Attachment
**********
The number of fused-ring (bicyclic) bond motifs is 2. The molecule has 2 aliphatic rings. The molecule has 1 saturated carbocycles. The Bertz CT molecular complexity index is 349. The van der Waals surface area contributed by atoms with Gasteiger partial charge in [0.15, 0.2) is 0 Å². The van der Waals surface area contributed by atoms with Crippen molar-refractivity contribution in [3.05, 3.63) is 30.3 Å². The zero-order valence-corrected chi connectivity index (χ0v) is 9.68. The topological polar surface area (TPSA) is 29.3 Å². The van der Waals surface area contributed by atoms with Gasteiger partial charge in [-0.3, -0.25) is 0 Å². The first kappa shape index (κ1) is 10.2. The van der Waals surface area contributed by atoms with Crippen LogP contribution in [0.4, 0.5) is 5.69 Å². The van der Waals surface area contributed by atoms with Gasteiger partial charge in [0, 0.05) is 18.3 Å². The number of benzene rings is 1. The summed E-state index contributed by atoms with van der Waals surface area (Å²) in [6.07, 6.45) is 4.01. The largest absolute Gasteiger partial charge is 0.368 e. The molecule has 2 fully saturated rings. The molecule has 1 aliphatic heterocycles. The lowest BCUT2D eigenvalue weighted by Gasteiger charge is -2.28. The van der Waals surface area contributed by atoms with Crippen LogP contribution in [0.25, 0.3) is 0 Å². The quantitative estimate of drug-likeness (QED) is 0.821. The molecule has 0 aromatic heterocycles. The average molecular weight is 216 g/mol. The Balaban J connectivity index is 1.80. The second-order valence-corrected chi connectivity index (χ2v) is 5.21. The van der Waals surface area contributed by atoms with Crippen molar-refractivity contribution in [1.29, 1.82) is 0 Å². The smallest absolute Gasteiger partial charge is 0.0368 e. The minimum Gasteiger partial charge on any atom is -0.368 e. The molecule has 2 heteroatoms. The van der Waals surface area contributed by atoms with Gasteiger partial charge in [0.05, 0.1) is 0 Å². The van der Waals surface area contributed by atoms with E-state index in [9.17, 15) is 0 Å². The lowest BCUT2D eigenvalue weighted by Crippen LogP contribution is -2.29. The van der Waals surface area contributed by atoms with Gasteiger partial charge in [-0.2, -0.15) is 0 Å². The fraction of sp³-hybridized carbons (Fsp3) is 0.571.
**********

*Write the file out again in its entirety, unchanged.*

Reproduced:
The number of fused-ring (bicyclic) bond motifs is 2. The molecule has 2 aliphatic rings. The molecule has 1 saturated carbocycles. The Bertz CT molecular complexity index is 349. The van der Waals surface area contributed by atoms with Gasteiger partial charge in [0.15, 0.2) is 0 Å². The van der Waals surface area contributed by atoms with Crippen molar-refractivity contribution in [3.05, 3.63) is 30.3 Å². The zero-order valence-corrected chi connectivity index (χ0v) is 9.68. The topological polar surface area (TPSA) is 29.3 Å². The van der Waals surface area contributed by atoms with Gasteiger partial charge in [-0.3, -0.25) is 0 Å². The first kappa shape index (κ1) is 10.2. The van der Waals surface area contributed by atoms with Crippen LogP contribution in [0.4, 0.5) is 5.69 Å². The van der Waals surface area contributed by atoms with Gasteiger partial charge in [0, 0.05) is 18.3 Å². The number of benzene rings is 1. The summed E-state index contributed by atoms with van der Waals surface area (Å²) in [6.07, 6.45) is 4.01. The largest absolute Gasteiger partial charge is 0.368 e. The molecule has 2 fully saturated rings. The molecule has 1 aliphatic heterocycles. The lowest BCUT2D eigenvalue weighted by Gasteiger charge is -2.28. The van der Waals surface area contributed by atoms with Crippen LogP contribution in [0.25, 0.3) is 0 Å². The quantitative estimate of drug-likeness (QED) is 0.821. The molecule has 0 aromatic heterocycles. The average molecular weight is 216 g/mol. The Balaban J connectivity index is 1.80. The second-order valence-corrected chi connectivity index (χ2v) is 5.21. The van der Waals surface area contributed by atoms with Crippen molar-refractivity contribution in [1.29, 1.82) is 0 Å². The smallest absolute Gasteiger partial charge is 0.0368 e. The minimum Gasteiger partial charge on any atom is -0.368 e. The molecule has 2 heteroatoms. The van der Waals surface area contributed by atoms with Gasteiger partial charge in [0.05, 0.1) is 0 Å². The van der Waals surface area contributed by atoms with E-state index in [9.17, 15) is 0 Å². The lowest BCUT2D eigenvalue weighted by Crippen LogP contribution is -2.29. The van der Waals surface area contributed by atoms with Gasteiger partial charge in [-0.2, -0.15) is 0 Å². The fraction of sp³-hybridized carbons (Fsp3) is 0.571.